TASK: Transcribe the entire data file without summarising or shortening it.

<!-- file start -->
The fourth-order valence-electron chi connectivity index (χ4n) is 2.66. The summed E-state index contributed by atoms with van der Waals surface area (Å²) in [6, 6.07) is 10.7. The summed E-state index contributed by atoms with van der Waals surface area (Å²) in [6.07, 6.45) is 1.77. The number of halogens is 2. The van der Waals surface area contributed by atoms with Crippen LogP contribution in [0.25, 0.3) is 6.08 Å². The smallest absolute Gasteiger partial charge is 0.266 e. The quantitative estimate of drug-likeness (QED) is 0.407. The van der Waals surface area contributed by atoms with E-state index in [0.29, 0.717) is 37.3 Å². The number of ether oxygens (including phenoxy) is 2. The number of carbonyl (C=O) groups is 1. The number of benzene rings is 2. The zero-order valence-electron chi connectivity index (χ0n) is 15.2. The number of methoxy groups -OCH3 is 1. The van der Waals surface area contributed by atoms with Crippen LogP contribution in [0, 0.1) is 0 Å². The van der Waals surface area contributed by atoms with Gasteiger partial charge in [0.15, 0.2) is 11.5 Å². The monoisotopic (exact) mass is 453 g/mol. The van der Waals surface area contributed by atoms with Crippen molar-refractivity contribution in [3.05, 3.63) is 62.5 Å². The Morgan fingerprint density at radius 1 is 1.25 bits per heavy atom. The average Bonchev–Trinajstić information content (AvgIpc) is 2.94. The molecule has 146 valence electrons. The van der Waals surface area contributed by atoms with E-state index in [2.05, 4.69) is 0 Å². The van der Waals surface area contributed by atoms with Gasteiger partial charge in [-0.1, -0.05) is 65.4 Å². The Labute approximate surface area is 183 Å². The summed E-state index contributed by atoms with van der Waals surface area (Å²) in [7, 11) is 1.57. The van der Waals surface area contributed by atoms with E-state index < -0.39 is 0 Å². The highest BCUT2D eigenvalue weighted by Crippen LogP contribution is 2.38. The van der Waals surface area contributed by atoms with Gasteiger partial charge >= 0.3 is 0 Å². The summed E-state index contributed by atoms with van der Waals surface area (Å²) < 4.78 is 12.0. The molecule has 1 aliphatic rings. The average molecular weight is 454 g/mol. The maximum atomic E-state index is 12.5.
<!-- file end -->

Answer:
The fourth-order valence-electron chi connectivity index (χ4n) is 2.66. The summed E-state index contributed by atoms with van der Waals surface area (Å²) in [6, 6.07) is 10.7. The summed E-state index contributed by atoms with van der Waals surface area (Å²) in [6.07, 6.45) is 1.77. The number of halogens is 2. The van der Waals surface area contributed by atoms with Crippen LogP contribution in [0.25, 0.3) is 6.08 Å². The smallest absolute Gasteiger partial charge is 0.266 e. The quantitative estimate of drug-likeness (QED) is 0.407. The van der Waals surface area contributed by atoms with E-state index in [0.29, 0.717) is 37.3 Å². The number of ether oxygens (including phenoxy) is 2. The number of carbonyl (C=O) groups is 1. The number of benzene rings is 2. The zero-order valence-electron chi connectivity index (χ0n) is 15.2. The number of methoxy groups -OCH3 is 1. The van der Waals surface area contributed by atoms with Crippen LogP contribution in [0, 0.1) is 0 Å². The van der Waals surface area contributed by atoms with Gasteiger partial charge in [0.15, 0.2) is 11.5 Å². The monoisotopic (exact) mass is 453 g/mol. The van der Waals surface area contributed by atoms with Crippen molar-refractivity contribution in [3.05, 3.63) is 62.5 Å². The Morgan fingerprint density at radius 1 is 1.25 bits per heavy atom. The average Bonchev–Trinajstić information content (AvgIpc) is 2.94. The molecule has 146 valence electrons. The van der Waals surface area contributed by atoms with E-state index in [2.05, 4.69) is 0 Å². The van der Waals surface area contributed by atoms with Gasteiger partial charge in [-0.1, -0.05) is 65.4 Å². The Labute approximate surface area is 183 Å². The summed E-state index contributed by atoms with van der Waals surface area (Å²) in [7, 11) is 1.57. The van der Waals surface area contributed by atoms with E-state index < -0.39 is 0 Å². The highest BCUT2D eigenvalue weighted by Crippen LogP contribution is 2.38. The van der Waals surface area contributed by atoms with Gasteiger partial charge >= 0.3 is 0 Å². The summed E-state index contributed by atoms with van der Waals surface area (Å²) < 4.78 is 12.0. The molecule has 1 aliphatic rings. The average molecular weight is 454 g/mol. The maximum atomic E-state index is 12.5.